Last night I watched “Criminal Minds” as I am wont to do on Wednesday night. Criminal Minds is about the Behavioral Analysis Unit–read, serial killer catchers–of the FBI. Most nights they work to analyze the motives, actions, and peculiarities of a killer so they can be arrested. Last night was the same except it involved a member of the team fans have watched over the past seven years.
In this episode, Derrick Morgan finds that his missing cousin is alive.
The problem is he told his auntie last season he incontrovertible proof her daughter was dead at the hands of a serial killer. Yes, Thanksgivings could be very awkward now. Anyway, when the cousin is spotted in Chicago, they go looking and find that she’s been held for eight years by sexual sadist who is now keeps her under control by way of their young son.
L-o-n-g story short, they catch the bad guy, free the cousin, and unlike many other Criminal Minds, no one is tragically killed in the end.
My point is, happy endings are vital. Initially I was interested in this story because of the BIG lie. In a drama of 41 minutes (yes, hour-long shows are now only 41 minutes long thanks to all those commercials) there is not enough time to examine how a lie like that affects a family, but it would have been wonderful to see it played out. I was also interested in a subplot that implied an organized sexual slavery ring playing out in the ‘burbs. Here in Portland, Oregon, such shocking things are alive, prospering, and occasionally reported on our local news. I also feared the cousin would be killed as they were trying to capture the suspect, leaving Derrick to deliver his newly-found nephew to his grieving aunt to raise. But, the evil doer was captured and all’s-well-that-ends-well.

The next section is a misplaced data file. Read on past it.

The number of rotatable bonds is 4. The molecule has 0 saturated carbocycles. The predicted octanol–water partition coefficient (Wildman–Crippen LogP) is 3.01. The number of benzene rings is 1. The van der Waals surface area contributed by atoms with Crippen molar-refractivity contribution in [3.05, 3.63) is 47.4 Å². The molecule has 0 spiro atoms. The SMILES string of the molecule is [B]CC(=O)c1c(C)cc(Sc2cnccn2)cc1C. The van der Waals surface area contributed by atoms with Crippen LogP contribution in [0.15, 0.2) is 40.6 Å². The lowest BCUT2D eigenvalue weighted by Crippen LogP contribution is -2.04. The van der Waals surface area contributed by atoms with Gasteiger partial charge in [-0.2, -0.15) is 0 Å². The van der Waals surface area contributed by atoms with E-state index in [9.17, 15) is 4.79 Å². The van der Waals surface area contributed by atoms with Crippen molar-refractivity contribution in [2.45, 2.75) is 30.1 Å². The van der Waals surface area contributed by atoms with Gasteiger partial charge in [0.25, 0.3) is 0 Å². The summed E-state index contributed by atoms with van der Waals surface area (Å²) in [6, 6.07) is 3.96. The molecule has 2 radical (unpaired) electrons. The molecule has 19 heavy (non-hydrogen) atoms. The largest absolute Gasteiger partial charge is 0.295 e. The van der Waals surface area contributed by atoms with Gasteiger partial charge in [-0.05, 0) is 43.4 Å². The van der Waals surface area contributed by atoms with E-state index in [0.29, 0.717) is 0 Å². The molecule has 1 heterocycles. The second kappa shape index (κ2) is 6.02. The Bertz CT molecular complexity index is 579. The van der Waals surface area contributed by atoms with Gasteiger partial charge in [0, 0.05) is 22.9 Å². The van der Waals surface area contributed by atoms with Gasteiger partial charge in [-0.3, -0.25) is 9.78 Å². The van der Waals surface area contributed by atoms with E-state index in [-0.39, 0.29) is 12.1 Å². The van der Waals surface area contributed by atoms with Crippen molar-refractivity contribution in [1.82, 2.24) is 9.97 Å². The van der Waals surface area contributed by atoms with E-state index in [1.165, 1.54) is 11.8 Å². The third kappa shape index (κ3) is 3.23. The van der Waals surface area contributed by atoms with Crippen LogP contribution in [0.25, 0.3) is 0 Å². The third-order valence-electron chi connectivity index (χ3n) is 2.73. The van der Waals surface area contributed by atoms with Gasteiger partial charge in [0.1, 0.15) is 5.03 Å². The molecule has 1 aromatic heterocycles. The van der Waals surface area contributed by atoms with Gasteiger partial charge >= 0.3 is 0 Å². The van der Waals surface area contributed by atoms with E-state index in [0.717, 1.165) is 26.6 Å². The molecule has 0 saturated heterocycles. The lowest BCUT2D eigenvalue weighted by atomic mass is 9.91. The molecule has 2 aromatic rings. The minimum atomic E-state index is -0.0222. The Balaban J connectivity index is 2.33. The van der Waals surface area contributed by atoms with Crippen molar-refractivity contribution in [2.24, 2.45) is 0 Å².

This was a happy ending. Not a good outcome like you hear in business after a crisis in the shipping department is averted. A genuine happy ending. I know, happy endings are for saps. The truly intelligent among us are too sophisticated to accept such simplistic, pandering, fairy tale endings, and the real story is in all the psyche trawling that will come later.
I get it, I have lived a real life. I understand that one act, by one person can change your life and who you are forever. I get it, believe you me. But we can rejoice in the happy endings when they come. Happy endings are vital. They seems so rare. Though I suspect we each have far more of them than we can remember.
Take some time today and rejoice in a happy ending or two. And share if you like.
Take care–Susan Kaye